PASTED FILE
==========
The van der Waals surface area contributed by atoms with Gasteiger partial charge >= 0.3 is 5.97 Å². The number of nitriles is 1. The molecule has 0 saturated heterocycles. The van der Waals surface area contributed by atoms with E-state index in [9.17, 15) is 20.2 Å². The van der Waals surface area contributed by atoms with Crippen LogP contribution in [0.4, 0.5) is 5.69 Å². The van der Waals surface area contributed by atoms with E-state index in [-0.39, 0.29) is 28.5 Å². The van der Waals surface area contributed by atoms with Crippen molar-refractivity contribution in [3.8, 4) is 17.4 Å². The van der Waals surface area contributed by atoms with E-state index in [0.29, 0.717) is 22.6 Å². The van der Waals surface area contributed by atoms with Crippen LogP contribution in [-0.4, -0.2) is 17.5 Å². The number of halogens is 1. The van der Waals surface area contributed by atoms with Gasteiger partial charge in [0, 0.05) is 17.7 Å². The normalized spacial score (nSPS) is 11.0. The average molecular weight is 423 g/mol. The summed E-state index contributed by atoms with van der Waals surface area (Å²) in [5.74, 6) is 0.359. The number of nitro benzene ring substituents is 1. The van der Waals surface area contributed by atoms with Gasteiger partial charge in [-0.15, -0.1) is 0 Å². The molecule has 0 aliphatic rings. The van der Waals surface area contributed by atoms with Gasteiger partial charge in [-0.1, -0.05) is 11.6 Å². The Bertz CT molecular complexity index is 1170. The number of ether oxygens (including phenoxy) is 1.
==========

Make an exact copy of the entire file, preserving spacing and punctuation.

The van der Waals surface area contributed by atoms with Gasteiger partial charge >= 0.3 is 5.97 Å². The number of nitriles is 1. The molecule has 0 saturated heterocycles. The van der Waals surface area contributed by atoms with E-state index in [9.17, 15) is 20.2 Å². The van der Waals surface area contributed by atoms with Crippen LogP contribution in [0.4, 0.5) is 5.69 Å². The van der Waals surface area contributed by atoms with E-state index in [-0.39, 0.29) is 28.5 Å². The van der Waals surface area contributed by atoms with Crippen molar-refractivity contribution in [3.8, 4) is 17.4 Å². The van der Waals surface area contributed by atoms with E-state index in [0.29, 0.717) is 22.6 Å². The van der Waals surface area contributed by atoms with Crippen LogP contribution in [-0.4, -0.2) is 17.5 Å². The number of halogens is 1. The van der Waals surface area contributed by atoms with Gasteiger partial charge in [0, 0.05) is 17.7 Å². The normalized spacial score (nSPS) is 11.0. The average molecular weight is 423 g/mol. The summed E-state index contributed by atoms with van der Waals surface area (Å²) in [5.74, 6) is 0.359. The number of nitro benzene ring substituents is 1. The van der Waals surface area contributed by atoms with Gasteiger partial charge in [-0.15, -0.1) is 0 Å². The molecule has 0 aliphatic rings. The van der Waals surface area contributed by atoms with Gasteiger partial charge in [-0.1, -0.05) is 11.6 Å². The Bertz CT molecular complexity index is 1170. The number of ether oxygens (including phenoxy) is 1.